Kirby responded. ‘That’s total bull s--t! There never were any patents. You can't patent a sail boat design. These were contracts, legitimate contracts drawn up by lawyers and there is no suggestion that I had a patent on the boat. These were long term contracts that were renewable every so many years. No-one’s ever questioned them so I don’t know what lawyer they found that suggested this course of action. It’s crazy!’
What about the ILCA statement 'We also took legal advice the above rules changes where the only possible solution in order to promote the uninterrupted supply of class legal Laser boats' ?
Kirby again ‘That’s nonsense too because the Spencers, through Global Sailing, have virtually guaranteed an uninterrupted supply. They have allowed LPE to go ahead and produce boats even though they don’t have a proper contract at this time, but in order to keep an uninterrupted supply of boats Global has allowed them to continue producing without a contract.’
The ILCA document continues 'Therefore, we are proposing to change the rule to eliminate the 'building agreement from Bruce Kirby or Bruce Kirby Inc' requirement.'
Kirby was firm on that suggestion. ‘Global Sailing owns those rights. If this rule change was to come into play, it would be a disaster - to suddenly expose all designers who want to have international Class boats to a major legal precedent.
‘Just imagine that with the 49er, the J Boats, the Farr designs, all kinds of people, all kinds of designers.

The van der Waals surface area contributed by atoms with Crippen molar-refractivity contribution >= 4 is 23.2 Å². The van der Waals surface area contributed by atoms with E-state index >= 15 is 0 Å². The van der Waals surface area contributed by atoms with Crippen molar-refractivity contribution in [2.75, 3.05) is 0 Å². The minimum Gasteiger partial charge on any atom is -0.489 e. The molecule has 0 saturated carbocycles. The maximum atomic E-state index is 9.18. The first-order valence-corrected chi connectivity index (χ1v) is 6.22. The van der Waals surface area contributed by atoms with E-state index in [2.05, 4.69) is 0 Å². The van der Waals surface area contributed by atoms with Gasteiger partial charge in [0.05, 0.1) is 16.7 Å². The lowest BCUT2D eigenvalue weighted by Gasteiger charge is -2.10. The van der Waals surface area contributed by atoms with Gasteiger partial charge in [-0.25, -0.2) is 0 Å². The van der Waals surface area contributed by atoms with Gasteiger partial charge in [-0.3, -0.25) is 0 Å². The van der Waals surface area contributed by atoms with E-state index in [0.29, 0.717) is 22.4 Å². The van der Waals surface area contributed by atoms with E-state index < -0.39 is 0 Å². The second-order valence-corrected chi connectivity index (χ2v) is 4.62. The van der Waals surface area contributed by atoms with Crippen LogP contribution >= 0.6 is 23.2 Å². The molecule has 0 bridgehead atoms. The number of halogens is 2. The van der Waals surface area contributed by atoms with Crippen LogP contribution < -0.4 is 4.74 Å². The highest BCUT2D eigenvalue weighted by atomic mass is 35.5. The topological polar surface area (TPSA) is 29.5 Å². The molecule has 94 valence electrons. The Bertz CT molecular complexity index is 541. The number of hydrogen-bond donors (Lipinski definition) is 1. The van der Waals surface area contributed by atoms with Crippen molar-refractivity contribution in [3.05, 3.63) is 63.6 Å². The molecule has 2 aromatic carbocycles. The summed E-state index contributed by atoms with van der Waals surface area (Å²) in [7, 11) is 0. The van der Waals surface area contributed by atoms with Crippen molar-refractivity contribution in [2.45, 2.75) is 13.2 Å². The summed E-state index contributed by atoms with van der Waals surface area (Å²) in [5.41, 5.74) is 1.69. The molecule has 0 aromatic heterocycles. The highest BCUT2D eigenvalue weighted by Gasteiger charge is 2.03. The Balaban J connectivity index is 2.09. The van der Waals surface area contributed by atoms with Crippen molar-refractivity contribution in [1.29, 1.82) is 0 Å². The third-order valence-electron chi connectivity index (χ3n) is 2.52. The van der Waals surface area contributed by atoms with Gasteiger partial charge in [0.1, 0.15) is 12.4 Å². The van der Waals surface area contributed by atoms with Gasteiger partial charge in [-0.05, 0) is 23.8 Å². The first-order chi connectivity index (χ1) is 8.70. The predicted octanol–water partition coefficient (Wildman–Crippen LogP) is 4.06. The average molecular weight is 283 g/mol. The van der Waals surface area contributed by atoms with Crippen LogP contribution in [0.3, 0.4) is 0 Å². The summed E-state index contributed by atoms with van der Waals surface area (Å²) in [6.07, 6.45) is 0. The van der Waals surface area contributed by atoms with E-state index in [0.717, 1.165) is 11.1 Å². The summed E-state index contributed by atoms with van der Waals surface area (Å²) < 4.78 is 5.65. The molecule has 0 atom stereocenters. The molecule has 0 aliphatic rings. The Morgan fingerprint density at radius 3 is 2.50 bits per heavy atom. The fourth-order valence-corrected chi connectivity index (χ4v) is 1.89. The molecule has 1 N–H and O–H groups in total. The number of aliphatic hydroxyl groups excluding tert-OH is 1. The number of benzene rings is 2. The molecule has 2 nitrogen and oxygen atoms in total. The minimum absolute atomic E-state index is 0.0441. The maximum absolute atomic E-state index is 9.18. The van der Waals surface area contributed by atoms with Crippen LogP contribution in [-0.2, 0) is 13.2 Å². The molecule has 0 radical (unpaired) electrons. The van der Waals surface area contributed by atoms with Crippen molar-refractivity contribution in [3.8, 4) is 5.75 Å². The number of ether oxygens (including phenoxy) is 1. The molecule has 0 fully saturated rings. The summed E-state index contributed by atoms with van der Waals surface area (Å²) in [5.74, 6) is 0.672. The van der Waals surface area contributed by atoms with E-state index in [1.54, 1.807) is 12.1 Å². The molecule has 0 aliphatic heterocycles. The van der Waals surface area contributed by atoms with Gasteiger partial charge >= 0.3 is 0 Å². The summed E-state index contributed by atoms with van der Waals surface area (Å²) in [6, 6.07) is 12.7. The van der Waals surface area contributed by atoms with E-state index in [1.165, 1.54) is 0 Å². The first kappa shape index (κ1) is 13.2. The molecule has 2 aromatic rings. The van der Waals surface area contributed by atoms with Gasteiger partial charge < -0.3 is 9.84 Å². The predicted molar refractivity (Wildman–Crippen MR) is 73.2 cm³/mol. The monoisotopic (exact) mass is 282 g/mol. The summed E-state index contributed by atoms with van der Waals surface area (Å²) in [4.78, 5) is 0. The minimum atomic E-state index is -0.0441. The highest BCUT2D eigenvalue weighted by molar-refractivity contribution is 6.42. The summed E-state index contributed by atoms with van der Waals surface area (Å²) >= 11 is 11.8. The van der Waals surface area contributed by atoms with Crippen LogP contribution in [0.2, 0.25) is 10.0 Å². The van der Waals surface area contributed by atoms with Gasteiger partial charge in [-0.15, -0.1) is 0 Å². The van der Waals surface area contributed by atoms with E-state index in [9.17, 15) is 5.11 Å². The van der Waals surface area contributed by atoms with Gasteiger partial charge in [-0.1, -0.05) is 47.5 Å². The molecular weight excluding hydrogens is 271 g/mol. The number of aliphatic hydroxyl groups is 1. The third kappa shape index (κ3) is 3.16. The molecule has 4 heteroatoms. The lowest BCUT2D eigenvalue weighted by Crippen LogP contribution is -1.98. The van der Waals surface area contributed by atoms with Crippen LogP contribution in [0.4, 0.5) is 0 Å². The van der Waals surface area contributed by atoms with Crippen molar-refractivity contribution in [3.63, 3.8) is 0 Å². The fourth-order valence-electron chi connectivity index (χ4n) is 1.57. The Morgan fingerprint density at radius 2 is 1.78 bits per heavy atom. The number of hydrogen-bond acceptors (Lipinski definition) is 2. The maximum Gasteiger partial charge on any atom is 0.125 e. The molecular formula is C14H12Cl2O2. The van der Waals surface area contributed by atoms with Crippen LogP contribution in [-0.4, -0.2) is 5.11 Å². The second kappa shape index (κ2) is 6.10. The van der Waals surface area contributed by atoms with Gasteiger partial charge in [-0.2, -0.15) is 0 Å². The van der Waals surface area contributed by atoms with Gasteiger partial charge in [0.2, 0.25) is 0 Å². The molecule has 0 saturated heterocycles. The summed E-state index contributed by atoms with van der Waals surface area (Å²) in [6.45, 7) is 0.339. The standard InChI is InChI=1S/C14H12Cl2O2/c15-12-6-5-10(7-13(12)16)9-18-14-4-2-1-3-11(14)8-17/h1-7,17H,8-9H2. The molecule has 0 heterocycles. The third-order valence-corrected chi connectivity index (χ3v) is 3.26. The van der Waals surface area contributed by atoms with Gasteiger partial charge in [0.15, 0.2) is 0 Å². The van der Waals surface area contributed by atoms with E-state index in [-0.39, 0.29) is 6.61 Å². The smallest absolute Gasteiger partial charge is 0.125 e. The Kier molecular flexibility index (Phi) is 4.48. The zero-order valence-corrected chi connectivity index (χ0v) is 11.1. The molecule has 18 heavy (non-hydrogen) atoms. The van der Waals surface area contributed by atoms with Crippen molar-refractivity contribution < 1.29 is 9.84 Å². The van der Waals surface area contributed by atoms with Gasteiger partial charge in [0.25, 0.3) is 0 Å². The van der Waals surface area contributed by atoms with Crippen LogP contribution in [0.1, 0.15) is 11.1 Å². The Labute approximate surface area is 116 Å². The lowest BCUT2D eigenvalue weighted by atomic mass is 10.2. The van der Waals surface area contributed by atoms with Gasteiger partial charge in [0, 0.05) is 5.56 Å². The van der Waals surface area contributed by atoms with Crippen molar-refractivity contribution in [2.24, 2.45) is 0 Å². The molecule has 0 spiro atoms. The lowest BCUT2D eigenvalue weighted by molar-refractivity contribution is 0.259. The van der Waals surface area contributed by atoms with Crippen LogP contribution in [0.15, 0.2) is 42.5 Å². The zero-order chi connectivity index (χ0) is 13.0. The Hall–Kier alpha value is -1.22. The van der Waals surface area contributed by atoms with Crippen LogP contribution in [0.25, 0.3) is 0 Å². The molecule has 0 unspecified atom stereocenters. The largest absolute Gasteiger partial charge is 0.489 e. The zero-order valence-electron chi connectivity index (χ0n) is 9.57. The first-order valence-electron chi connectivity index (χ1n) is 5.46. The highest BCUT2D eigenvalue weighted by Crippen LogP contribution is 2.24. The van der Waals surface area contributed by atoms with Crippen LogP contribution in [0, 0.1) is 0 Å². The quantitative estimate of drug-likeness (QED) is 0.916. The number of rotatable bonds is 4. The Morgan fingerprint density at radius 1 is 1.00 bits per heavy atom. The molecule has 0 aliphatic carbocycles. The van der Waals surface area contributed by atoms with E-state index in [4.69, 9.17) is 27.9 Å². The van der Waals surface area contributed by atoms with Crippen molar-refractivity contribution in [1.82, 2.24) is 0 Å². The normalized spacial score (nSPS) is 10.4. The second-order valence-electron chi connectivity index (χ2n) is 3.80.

‘Imagine an International Class voting to set aside commercial rights that have been in force for 30 or 40 years. Can you imagine what would happen in a legal case?
‘I am amazed that this has come up. I made a very considered choice as to who I would like to look after the rights of the designer, builders and Laser sailors. I chose the Spencer family because they are long time builders. They are financially secure and have been dedicated sailors for generations. It’s not something I did lightly and I did it for the good of the class.’
Kirby summed up by saying ‘This proposed rule change would be a disaster for the Class. If Laser sailors have voted without knowing more than was in the ILCA 'Vote Yes' document, they should ask for their vote to be cancelled.
Now the need to vote seems to have evaporated with breaking news from Bruce Kirby on the afternoon of September 15th in New England.
Just a few minutes ago the Laser designer Bruce Kirby told Sail-World:
‘We are very close (within days or hours) of having the Laser design rights reverted to me.
‘That would simply reverse the arrangement I had with Global Sailing in New Zealand.
‘I’m convinced that this move will be best for the Class and all concerned.
‘I’m expecting too that my resumption of responsibilities to the Class, ISAF and particularly to all Laser sailors, will make it unnecessary for the Class to proceed with the proposed (Fundamental) rule change.’
What is our take on this down under, across the International Date line, its a beautiful Friday morning in Australia and New Zealand - The Sail-World Team and Laser sailors everywhere can shout 'Thank God Its Friday!!
Sail-World.com will be seeking reactions from the key players and we will have more in the coming days.